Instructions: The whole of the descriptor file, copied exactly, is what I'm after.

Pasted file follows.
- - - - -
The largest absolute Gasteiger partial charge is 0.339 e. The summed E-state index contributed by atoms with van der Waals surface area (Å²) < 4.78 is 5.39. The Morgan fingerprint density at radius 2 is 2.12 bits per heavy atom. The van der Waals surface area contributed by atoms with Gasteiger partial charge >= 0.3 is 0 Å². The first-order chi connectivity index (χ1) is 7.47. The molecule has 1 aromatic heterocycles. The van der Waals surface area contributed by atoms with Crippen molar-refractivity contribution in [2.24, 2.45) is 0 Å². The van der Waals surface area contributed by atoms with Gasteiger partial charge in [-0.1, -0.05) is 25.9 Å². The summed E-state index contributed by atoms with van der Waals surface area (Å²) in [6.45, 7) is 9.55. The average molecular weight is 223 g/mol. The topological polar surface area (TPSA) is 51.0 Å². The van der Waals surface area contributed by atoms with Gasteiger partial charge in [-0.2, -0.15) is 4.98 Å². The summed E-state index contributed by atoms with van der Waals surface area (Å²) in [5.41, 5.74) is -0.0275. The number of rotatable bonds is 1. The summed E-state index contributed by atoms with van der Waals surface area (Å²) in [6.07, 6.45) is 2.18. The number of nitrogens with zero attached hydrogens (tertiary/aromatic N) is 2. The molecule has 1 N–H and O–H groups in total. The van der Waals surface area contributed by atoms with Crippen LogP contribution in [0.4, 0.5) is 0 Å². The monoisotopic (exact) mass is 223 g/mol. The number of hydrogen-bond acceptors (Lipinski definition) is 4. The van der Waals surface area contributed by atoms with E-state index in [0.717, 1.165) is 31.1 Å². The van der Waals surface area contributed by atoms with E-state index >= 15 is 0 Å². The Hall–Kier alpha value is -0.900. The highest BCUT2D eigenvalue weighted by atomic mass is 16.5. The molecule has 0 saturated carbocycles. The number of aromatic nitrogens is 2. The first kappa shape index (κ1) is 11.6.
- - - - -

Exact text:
The largest absolute Gasteiger partial charge is 0.339 e. The summed E-state index contributed by atoms with van der Waals surface area (Å²) < 4.78 is 5.39. The Morgan fingerprint density at radius 2 is 2.12 bits per heavy atom. The van der Waals surface area contributed by atoms with Gasteiger partial charge >= 0.3 is 0 Å². The first-order chi connectivity index (χ1) is 7.47. The molecule has 1 aromatic heterocycles. The van der Waals surface area contributed by atoms with Crippen molar-refractivity contribution in [2.24, 2.45) is 0 Å². The van der Waals surface area contributed by atoms with Gasteiger partial charge in [-0.1, -0.05) is 25.9 Å². The summed E-state index contributed by atoms with van der Waals surface area (Å²) in [6.45, 7) is 9.55. The average molecular weight is 223 g/mol. The topological polar surface area (TPSA) is 51.0 Å². The van der Waals surface area contributed by atoms with Gasteiger partial charge in [-0.2, -0.15) is 4.98 Å². The summed E-state index contributed by atoms with van der Waals surface area (Å²) in [5.41, 5.74) is -0.0275. The number of rotatable bonds is 1. The summed E-state index contributed by atoms with van der Waals surface area (Å²) in [6.07, 6.45) is 2.18. The number of nitrogens with zero attached hydrogens (tertiary/aromatic N) is 2. The molecule has 1 N–H and O–H groups in total. The van der Waals surface area contributed by atoms with Crippen LogP contribution in [0.4, 0.5) is 0 Å². The monoisotopic (exact) mass is 223 g/mol. The number of hydrogen-bond acceptors (Lipinski definition) is 4. The van der Waals surface area contributed by atoms with E-state index in [0.717, 1.165) is 31.1 Å². The van der Waals surface area contributed by atoms with E-state index >= 15 is 0 Å². The Hall–Kier alpha value is -0.900. The highest BCUT2D eigenvalue weighted by atomic mass is 16.5. The molecule has 0 saturated carbocycles. The number of aromatic nitrogens is 2. The first kappa shape index (κ1) is 11.6.